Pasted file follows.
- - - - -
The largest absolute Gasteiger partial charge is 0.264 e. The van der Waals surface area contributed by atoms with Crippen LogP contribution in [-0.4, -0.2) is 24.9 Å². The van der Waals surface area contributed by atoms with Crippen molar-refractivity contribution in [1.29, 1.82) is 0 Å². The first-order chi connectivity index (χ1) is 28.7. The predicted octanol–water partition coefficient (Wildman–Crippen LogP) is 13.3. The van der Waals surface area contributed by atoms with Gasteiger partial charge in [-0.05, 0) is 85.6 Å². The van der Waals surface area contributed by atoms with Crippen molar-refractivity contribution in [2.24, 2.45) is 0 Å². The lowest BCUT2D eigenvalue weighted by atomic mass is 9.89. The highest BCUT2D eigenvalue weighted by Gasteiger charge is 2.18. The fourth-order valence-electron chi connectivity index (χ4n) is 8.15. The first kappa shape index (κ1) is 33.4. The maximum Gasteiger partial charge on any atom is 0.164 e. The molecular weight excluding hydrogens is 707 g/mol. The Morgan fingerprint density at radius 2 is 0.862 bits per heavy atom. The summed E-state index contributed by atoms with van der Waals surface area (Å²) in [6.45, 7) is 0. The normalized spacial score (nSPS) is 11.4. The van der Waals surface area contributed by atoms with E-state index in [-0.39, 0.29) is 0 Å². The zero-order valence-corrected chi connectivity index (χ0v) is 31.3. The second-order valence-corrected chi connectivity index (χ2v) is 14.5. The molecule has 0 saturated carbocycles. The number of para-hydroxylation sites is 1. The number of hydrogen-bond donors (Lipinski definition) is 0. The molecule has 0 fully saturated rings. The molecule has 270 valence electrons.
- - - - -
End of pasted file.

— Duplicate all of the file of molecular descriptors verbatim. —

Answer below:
The largest absolute Gasteiger partial charge is 0.264 e. The van der Waals surface area contributed by atoms with Crippen LogP contribution in [-0.4, -0.2) is 24.9 Å². The van der Waals surface area contributed by atoms with Crippen molar-refractivity contribution in [1.29, 1.82) is 0 Å². The first-order chi connectivity index (χ1) is 28.7. The predicted octanol–water partition coefficient (Wildman–Crippen LogP) is 13.3. The van der Waals surface area contributed by atoms with Gasteiger partial charge in [-0.05, 0) is 85.6 Å². The van der Waals surface area contributed by atoms with Crippen molar-refractivity contribution in [2.24, 2.45) is 0 Å². The lowest BCUT2D eigenvalue weighted by atomic mass is 9.89. The highest BCUT2D eigenvalue weighted by Gasteiger charge is 2.18. The fourth-order valence-electron chi connectivity index (χ4n) is 8.15. The first kappa shape index (κ1) is 33.4. The maximum Gasteiger partial charge on any atom is 0.164 e. The molecular weight excluding hydrogens is 707 g/mol. The Morgan fingerprint density at radius 2 is 0.862 bits per heavy atom. The summed E-state index contributed by atoms with van der Waals surface area (Å²) in [6.45, 7) is 0. The normalized spacial score (nSPS) is 11.4. The van der Waals surface area contributed by atoms with E-state index in [-0.39, 0.29) is 0 Å². The zero-order valence-corrected chi connectivity index (χ0v) is 31.3. The second-order valence-corrected chi connectivity index (χ2v) is 14.5. The molecule has 0 saturated carbocycles. The number of para-hydroxylation sites is 1. The number of hydrogen-bond donors (Lipinski definition) is 0. The molecule has 0 fully saturated rings. The molecule has 270 valence electrons.